Big Tobacco Wins Cigarette Label-Warning Case

The public lost the latest round of safety versus commerce when the federal government gave up its effort to require cigarette manufacturers to include prominent images on cigarette labels warning of the dangers of smoking.

As reported last week by the Washington Post, the FDA decided it couldn’t make a court-imposed deadline, and succumbed to the formidable opposition by the tobacco industry. (We recently wrote about the ongoing shiftiness of this industry.) Two years ago, the agency announced it would compel tobacco companies to include grisly images such as disease-riddled lungs, a smoker’s corpse and a man exhaling smoke through a tracheotomy hole in his throat on all cigarette packages.

The labels also were supposed to include the stop-smoking hotline telephone number, (800) QUIT-NOW.

The FDA, according to The Post, said it would “undertake research to support a new rulemaking consistent with the Tobacco Control Act.” That’s the 2009 law requiring the agency to find ways to reduce the estimated 440,000 annual deaths attributable to tobacco use. We also wrote recently about how states’ budget cuts are compromising their ability to help smokers quit the lethal habit.

Big Tobacco, with its unlimited resources and zeal to keep people hooked on its deadly products, sued the FDA after it initiated the requirements in 2011. The industry said the required labels were too broad and violated its First Amendment rights. A federal judge issued a temporary injunction late that year, and in early 2012 ruled in favor of tobacco. He said that the proposed labels went too far, and were “neither designed to protect the consumer from confusion or deception, nor to increase consumer awareness of smoking risks.”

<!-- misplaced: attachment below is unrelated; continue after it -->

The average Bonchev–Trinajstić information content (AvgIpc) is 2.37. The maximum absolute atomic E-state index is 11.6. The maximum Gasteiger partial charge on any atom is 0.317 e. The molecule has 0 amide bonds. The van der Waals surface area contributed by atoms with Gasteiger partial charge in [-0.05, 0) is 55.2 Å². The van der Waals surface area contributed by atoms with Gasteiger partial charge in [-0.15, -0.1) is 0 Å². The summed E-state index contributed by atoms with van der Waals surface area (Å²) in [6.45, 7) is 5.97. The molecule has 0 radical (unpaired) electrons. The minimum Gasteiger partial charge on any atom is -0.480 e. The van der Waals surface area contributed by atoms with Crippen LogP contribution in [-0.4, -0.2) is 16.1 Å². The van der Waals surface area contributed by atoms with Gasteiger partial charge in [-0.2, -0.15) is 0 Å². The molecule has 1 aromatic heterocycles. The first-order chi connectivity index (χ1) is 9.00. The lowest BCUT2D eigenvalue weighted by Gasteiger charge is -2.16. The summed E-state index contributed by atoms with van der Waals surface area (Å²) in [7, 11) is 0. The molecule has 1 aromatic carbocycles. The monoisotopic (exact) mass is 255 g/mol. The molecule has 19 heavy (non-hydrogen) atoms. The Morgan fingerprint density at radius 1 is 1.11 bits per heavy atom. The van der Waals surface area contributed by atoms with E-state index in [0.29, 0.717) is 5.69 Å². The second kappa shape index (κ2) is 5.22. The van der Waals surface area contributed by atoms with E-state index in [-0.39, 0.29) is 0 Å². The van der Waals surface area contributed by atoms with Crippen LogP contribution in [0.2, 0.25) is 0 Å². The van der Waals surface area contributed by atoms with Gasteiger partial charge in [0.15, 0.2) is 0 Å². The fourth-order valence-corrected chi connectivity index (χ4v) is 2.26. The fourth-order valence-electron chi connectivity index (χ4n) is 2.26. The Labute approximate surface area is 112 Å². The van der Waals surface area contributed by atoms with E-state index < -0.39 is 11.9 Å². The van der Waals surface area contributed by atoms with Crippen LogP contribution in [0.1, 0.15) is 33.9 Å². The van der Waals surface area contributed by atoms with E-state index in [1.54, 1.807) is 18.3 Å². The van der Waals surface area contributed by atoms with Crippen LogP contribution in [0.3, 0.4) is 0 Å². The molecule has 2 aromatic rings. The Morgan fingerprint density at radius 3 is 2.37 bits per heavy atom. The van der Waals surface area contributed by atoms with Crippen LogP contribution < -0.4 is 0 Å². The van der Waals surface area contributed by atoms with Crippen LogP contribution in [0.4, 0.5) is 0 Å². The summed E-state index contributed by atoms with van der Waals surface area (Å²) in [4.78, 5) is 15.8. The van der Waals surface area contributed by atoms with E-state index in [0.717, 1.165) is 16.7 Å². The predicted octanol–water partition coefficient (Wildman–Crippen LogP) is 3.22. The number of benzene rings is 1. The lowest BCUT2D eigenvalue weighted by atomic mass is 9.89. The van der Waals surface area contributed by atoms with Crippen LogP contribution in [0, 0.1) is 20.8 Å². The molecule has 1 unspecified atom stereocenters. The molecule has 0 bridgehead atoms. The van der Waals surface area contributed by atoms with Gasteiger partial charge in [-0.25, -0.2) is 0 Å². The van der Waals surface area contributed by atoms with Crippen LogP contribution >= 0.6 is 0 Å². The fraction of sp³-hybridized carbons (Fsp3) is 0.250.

He said they were intended, according to The Post, “to evoke emotional responses that would provoke people to quit smoking or never start.”

In his ruling, he wrote that “an interest in informing or educating the public about the dangers of smoking might be compelling,” but that “an interest in simply advocating that the public not purchase a legal product is not.”

Last summer he was upheld by the U.S. Court of Appeals on the grounds the requirements breached the First Amendment. The government decided it couldn’t meet the deadline to appeal that ruling to the U.S. Supreme Court.

Several countries use horrifyingly graphic labels on cigarette packages. A World Health Organization survey, according to The Post, found that they were more effective as a deterrent to smoking than labels that issue warnings only in text.

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